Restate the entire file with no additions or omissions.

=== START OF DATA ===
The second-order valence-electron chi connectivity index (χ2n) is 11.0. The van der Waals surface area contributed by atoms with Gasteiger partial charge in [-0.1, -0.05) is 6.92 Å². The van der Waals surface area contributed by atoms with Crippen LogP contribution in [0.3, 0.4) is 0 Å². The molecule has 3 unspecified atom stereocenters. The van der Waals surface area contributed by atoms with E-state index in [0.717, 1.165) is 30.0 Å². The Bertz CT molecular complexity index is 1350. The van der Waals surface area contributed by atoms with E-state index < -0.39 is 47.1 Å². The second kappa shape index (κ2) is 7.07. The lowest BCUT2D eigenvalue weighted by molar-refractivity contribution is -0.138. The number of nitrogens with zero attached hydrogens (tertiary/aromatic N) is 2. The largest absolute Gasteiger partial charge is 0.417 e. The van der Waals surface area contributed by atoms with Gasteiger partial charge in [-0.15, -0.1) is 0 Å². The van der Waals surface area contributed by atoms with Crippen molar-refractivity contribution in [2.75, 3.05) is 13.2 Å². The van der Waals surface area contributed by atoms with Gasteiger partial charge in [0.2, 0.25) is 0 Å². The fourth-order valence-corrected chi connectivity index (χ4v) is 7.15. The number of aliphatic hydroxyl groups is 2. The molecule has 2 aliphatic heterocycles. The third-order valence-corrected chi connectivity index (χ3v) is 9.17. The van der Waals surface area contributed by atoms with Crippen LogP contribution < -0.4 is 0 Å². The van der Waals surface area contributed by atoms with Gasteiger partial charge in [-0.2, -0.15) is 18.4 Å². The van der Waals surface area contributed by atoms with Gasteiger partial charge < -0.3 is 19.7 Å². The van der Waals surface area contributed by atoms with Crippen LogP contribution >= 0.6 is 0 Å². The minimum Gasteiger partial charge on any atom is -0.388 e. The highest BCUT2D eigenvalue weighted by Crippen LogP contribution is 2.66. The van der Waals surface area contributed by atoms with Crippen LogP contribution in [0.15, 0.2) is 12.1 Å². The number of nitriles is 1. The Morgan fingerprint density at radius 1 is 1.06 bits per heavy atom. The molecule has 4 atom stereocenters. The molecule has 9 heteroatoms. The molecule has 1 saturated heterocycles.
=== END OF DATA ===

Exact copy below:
The second-order valence-electron chi connectivity index (χ2n) is 11.0. The van der Waals surface area contributed by atoms with Gasteiger partial charge in [-0.1, -0.05) is 6.92 Å². The van der Waals surface area contributed by atoms with Crippen LogP contribution in [0.3, 0.4) is 0 Å². The molecule has 3 unspecified atom stereocenters. The van der Waals surface area contributed by atoms with E-state index in [0.717, 1.165) is 30.0 Å². The Bertz CT molecular complexity index is 1350. The van der Waals surface area contributed by atoms with E-state index < -0.39 is 47.1 Å². The second kappa shape index (κ2) is 7.07. The lowest BCUT2D eigenvalue weighted by molar-refractivity contribution is -0.138. The number of nitrogens with zero attached hydrogens (tertiary/aromatic N) is 2. The largest absolute Gasteiger partial charge is 0.417 e. The van der Waals surface area contributed by atoms with Gasteiger partial charge in [-0.15, -0.1) is 0 Å². The van der Waals surface area contributed by atoms with Crippen molar-refractivity contribution in [2.75, 3.05) is 13.2 Å². The van der Waals surface area contributed by atoms with Gasteiger partial charge in [0.2, 0.25) is 0 Å². The fourth-order valence-corrected chi connectivity index (χ4v) is 7.15. The number of aliphatic hydroxyl groups is 2. The molecule has 2 aliphatic heterocycles. The third-order valence-corrected chi connectivity index (χ3v) is 9.17. The van der Waals surface area contributed by atoms with Crippen LogP contribution < -0.4 is 0 Å². The van der Waals surface area contributed by atoms with Gasteiger partial charge in [-0.2, -0.15) is 18.4 Å². The van der Waals surface area contributed by atoms with Gasteiger partial charge < -0.3 is 19.7 Å². The van der Waals surface area contributed by atoms with Crippen LogP contribution >= 0.6 is 0 Å². The minimum Gasteiger partial charge on any atom is -0.388 e. The highest BCUT2D eigenvalue weighted by Crippen LogP contribution is 2.66. The van der Waals surface area contributed by atoms with Crippen LogP contribution in [0.15, 0.2) is 12.1 Å². The number of nitriles is 1. The Morgan fingerprint density at radius 1 is 1.06 bits per heavy atom. The molecule has 4 atom stereocenters. The molecule has 9 heteroatoms. The molecule has 1 saturated heterocycles.